The Obama administration has formed a subcommittee drawn from various parts of the federal government to advise the White House on regulatory and legislative issues for the Web.
The panel, which will focus on the Internet privacy, comes as consumer advocacy groups have complained that Internet users need more protection from social media, advertising and other sites that collect user information.
A blog post last Sunday on the National Science and Technology Council Web site said the subcommittee will include members of several federal agencies, such as the Commerce, Justice, Homeland Security and State departments. Cameron Kerry, general counsel at the Commerce Department, and Christopher Schroeder, assistant attorney general at the Justice Department, will head the group.
Representatives of the Federal Trade Commission and Federal Communications Commission were also invited. And the White House will have representatives from its Domestic Policy Council, National Economic Council, U.S. Trade Representative office and National Security Staff Cybersecurity Directorate.
“In this digital age, a thriving and dynamic economy requires Internet policies that promote innovation domestically and globally while ensuring strong and sensible protections of individuals’ private information and the ability of governments to meet their obligations to protect public safety,” Kerry and Schroeder wrote in the NSTC blog post.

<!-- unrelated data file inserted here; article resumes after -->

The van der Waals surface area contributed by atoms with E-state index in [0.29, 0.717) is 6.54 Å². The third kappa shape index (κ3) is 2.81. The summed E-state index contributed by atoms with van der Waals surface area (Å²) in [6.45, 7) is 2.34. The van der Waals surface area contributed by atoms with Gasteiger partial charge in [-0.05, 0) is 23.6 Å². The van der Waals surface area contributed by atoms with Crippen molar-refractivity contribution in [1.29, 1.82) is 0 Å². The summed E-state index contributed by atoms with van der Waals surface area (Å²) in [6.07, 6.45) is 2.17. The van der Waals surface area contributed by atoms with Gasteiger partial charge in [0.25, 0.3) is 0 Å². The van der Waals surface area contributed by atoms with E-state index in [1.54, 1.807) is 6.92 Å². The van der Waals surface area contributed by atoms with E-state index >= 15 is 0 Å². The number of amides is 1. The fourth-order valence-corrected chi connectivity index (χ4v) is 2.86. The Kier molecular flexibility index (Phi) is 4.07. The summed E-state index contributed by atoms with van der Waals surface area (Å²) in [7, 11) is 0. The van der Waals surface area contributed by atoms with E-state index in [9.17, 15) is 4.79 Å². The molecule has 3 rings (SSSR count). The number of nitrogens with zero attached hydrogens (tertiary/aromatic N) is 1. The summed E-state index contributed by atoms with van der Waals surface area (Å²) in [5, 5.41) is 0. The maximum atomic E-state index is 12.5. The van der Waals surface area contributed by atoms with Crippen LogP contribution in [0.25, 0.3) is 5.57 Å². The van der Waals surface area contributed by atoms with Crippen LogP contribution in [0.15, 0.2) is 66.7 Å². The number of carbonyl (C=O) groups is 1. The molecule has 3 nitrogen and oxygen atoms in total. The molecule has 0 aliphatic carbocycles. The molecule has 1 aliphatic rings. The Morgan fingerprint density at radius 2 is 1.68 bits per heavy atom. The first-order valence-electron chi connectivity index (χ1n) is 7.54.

The announcement comes on the heels of a number of Internet privacy breaches. Google revealed that its Street View cars were scarfing up date from residential Wi-Fi networks. Facebook acknowledged that developers of third-party applications were able to grab user identifications through browsers.
Lawmakers have responded to concerns with two House bills on Internet privacy. Both would require Web sites to collect the most sensitive information about users – their location, ethnic background, financial and medical data – only on a voluntary basis.
The New York Times has reported on the Obama administration’s push for wiretapping of Internet networks by law enforcement.
The idea of the subcommittee is to develop consensus on the direction of U.S. laws and regulations on Internet privacy, but consumer advocacy groups wondered how much emphasis the group would place on protecting consumers. The committee said it would work closely with private companies to make sure their interests are considered in order to “promote innovation and economic expansion.” Online advertisers such as Amazon, Google and the Interactive Advertising Bureau have argued that some collection of user data helps them serve up more relevant ads to users.
“Throughout this process, the Subcommittee will endeavor to strike the appropriate balance between the privacy expectations of consumers and the needs of industry, law enforcement and other public-safety governmental entities, and other Internet stakeholders," Kerry and Schroeder wrote.
Consumer advocacy groups say the formation of the subcommittee shows a growing recognition by the Obama administration of online privacy concerns, but they fear Internet users won’t have a strong voice in discussions.
“Up until now, the White House and executive branch has been on the sidelines on this issue but a concern is that key U.S. companies, like Google, are core to the Obama administration,” said Jeffrey Chester, executive director of privacy advocacy group the Center for Digital Democracy. “The fear is that this could be an attempt by the White House to control issues for special interests, including the Obama campaign, and not consumers at large.”
Video: May 12, 2010: Online Publishers Association President Pam Horan on online privacy legislation
| October 25, 2010; 4:30 PM ET
Categories: FTC, Facebook, Google, Privacy
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